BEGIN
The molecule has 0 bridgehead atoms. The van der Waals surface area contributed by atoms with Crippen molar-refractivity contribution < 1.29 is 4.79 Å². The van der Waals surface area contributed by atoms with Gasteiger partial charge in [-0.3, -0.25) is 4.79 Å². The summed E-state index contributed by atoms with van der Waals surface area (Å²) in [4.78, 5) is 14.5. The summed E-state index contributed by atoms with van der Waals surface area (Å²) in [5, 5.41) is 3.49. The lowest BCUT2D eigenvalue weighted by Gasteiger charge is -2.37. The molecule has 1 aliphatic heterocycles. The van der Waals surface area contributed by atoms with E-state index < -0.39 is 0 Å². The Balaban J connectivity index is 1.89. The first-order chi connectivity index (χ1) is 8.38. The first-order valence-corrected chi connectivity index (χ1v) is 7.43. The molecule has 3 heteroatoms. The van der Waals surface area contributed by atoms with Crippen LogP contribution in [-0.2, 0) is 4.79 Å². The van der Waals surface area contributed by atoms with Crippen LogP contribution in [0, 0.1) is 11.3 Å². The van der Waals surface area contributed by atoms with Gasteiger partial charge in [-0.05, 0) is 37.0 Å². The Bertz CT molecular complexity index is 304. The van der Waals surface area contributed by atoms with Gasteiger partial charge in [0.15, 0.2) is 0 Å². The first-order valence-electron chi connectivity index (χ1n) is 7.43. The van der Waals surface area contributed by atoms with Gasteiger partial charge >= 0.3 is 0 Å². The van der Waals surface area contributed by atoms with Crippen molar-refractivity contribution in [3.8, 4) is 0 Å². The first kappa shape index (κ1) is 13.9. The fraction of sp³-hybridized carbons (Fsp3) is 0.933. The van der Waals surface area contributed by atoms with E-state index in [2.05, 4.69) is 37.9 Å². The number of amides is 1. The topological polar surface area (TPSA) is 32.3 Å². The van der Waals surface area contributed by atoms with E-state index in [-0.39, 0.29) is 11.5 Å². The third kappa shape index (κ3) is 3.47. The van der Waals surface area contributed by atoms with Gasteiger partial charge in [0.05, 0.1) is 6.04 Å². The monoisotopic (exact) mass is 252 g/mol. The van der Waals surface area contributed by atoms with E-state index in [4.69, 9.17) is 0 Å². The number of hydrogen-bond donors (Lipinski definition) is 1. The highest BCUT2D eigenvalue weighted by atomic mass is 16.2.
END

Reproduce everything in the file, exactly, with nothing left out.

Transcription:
The molecule has 0 bridgehead atoms. The van der Waals surface area contributed by atoms with Crippen molar-refractivity contribution < 1.29 is 4.79 Å². The van der Waals surface area contributed by atoms with Gasteiger partial charge in [-0.3, -0.25) is 4.79 Å². The summed E-state index contributed by atoms with van der Waals surface area (Å²) in [4.78, 5) is 14.5. The summed E-state index contributed by atoms with van der Waals surface area (Å²) in [5, 5.41) is 3.49. The lowest BCUT2D eigenvalue weighted by Gasteiger charge is -2.37. The molecule has 1 aliphatic heterocycles. The van der Waals surface area contributed by atoms with E-state index < -0.39 is 0 Å². The Balaban J connectivity index is 1.89. The first-order chi connectivity index (χ1) is 8.38. The first-order valence-corrected chi connectivity index (χ1v) is 7.43. The molecule has 3 heteroatoms. The van der Waals surface area contributed by atoms with Crippen LogP contribution in [-0.2, 0) is 4.79 Å². The van der Waals surface area contributed by atoms with Crippen LogP contribution in [0, 0.1) is 11.3 Å². The van der Waals surface area contributed by atoms with Gasteiger partial charge in [-0.05, 0) is 37.0 Å². The Bertz CT molecular complexity index is 304. The van der Waals surface area contributed by atoms with Gasteiger partial charge in [0.15, 0.2) is 0 Å². The first-order valence-electron chi connectivity index (χ1n) is 7.43. The van der Waals surface area contributed by atoms with Gasteiger partial charge >= 0.3 is 0 Å². The van der Waals surface area contributed by atoms with Crippen molar-refractivity contribution in [3.8, 4) is 0 Å². The first kappa shape index (κ1) is 13.9. The fraction of sp³-hybridized carbons (Fsp3) is 0.933. The van der Waals surface area contributed by atoms with E-state index in [2.05, 4.69) is 37.9 Å². The number of amides is 1. The topological polar surface area (TPSA) is 32.3 Å². The van der Waals surface area contributed by atoms with E-state index in [-0.39, 0.29) is 11.5 Å². The third kappa shape index (κ3) is 3.47. The van der Waals surface area contributed by atoms with Gasteiger partial charge in [0.05, 0.1) is 6.04 Å². The monoisotopic (exact) mass is 252 g/mol. The van der Waals surface area contributed by atoms with E-state index in [4.69, 9.17) is 0 Å². The number of hydrogen-bond donors (Lipinski definition) is 1. The highest BCUT2D eigenvalue weighted by atomic mass is 16.2.